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Glimpsing back gives you an even better impression…

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And it rained, rained, rained…

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Cleaning your face and hands before prayers

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is Buddhist ritual

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The main hall had many beautiful details

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Like these mythic elephants

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or beautiful lamps

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The side-shrine was just stunning

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Covered in a mossy fur

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The foul weather didn’t prevent prayer and the spiritual experience might be even stronger

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A bit too organized for my liking…

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The main hall…

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Very nice Smiley

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Impressions of rain…

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Play of colours

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Dissolving

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Spiritual experience

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Ghost-houses

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And the usual sale of everything superstitious

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Moods…

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Looks more like a grumpy cat with water…

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Wet bamboo

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Due to the torrential rain all day the river swelled excessively and by evening you couldn’t see the bed anymore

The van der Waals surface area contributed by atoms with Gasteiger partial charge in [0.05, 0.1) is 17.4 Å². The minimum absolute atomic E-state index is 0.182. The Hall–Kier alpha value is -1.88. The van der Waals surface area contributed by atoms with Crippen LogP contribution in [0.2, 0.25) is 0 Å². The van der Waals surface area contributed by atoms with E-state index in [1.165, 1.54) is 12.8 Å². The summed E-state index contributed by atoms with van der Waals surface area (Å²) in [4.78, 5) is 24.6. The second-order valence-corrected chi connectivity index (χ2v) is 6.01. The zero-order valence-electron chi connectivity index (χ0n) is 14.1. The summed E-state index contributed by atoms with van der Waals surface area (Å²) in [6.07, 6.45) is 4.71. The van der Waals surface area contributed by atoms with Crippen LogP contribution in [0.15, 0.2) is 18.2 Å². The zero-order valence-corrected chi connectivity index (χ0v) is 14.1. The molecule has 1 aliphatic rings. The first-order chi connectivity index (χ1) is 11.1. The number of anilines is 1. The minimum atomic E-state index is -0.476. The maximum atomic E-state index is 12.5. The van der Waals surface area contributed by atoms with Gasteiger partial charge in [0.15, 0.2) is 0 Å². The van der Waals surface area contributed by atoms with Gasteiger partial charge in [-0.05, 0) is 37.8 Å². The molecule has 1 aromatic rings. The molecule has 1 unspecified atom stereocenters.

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So we opted to retire and enjoy our delicious meal once more

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Sashimi

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Something new for us – roe on a kelp leaf. Looks artificial but is natural – 80% of the world production is from Canada where the 1st people chase swarms of herring into bays where there is kelp so that they lay their eggs there…

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Crunchy, yummy and delicious – hopefully not too bad for the eco-system as the eggs should develop sometimes Trauriges Smiley

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Burp… All eaten up – too much Smiley

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Just a final walk in the village to the other hotel where they have a hot spring where you can take a sip

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Loads of sediment

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And somehow corrosive Zwinkerndes Smiley

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We just found this one as well – absolutely cool. A flexible garden hose

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Kategorien:Japan